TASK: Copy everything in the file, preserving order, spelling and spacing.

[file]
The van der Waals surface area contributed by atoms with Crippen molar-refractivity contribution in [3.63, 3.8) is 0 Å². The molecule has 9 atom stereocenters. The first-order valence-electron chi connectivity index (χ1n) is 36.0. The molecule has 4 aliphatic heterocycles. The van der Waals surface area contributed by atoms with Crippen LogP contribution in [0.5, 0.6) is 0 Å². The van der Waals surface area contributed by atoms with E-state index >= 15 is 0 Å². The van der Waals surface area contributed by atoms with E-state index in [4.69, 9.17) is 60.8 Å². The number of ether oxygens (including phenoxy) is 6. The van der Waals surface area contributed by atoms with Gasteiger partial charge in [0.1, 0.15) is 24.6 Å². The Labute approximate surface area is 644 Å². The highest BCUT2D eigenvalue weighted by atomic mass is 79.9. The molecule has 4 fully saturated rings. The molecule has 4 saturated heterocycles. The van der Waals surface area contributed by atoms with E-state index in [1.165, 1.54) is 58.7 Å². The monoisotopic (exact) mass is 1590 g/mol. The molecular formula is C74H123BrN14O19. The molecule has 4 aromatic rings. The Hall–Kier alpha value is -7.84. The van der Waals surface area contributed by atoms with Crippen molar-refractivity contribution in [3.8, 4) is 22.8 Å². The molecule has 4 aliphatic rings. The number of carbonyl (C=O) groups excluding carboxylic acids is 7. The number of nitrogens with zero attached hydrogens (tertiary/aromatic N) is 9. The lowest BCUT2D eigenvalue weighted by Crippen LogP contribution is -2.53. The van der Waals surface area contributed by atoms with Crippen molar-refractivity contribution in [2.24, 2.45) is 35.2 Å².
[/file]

The van der Waals surface area contributed by atoms with Crippen molar-refractivity contribution in [3.63, 3.8) is 0 Å². The molecule has 9 atom stereocenters. The first-order valence-electron chi connectivity index (χ1n) is 36.0. The molecule has 4 aliphatic heterocycles. The van der Waals surface area contributed by atoms with Crippen LogP contribution in [0.5, 0.6) is 0 Å². The van der Waals surface area contributed by atoms with E-state index >= 15 is 0 Å². The van der Waals surface area contributed by atoms with E-state index in [4.69, 9.17) is 60.8 Å². The number of ether oxygens (including phenoxy) is 6. The van der Waals surface area contributed by atoms with Gasteiger partial charge in [0.1, 0.15) is 24.6 Å². The Labute approximate surface area is 644 Å². The highest BCUT2D eigenvalue weighted by atomic mass is 79.9. The molecule has 4 fully saturated rings. The molecule has 4 saturated heterocycles. The van der Waals surface area contributed by atoms with E-state index in [1.165, 1.54) is 58.7 Å². The monoisotopic (exact) mass is 1590 g/mol. The molecular formula is C74H123BrN14O19. The molecule has 4 aromatic rings. The Hall–Kier alpha value is -7.84. The van der Waals surface area contributed by atoms with Crippen molar-refractivity contribution in [3.8, 4) is 22.8 Å². The molecule has 4 aliphatic rings. The number of carbonyl (C=O) groups excluding carboxylic acids is 7. The number of nitrogens with zero attached hydrogens (tertiary/aromatic N) is 9. The lowest BCUT2D eigenvalue weighted by Crippen LogP contribution is -2.53. The van der Waals surface area contributed by atoms with Crippen molar-refractivity contribution in [2.24, 2.45) is 35.2 Å².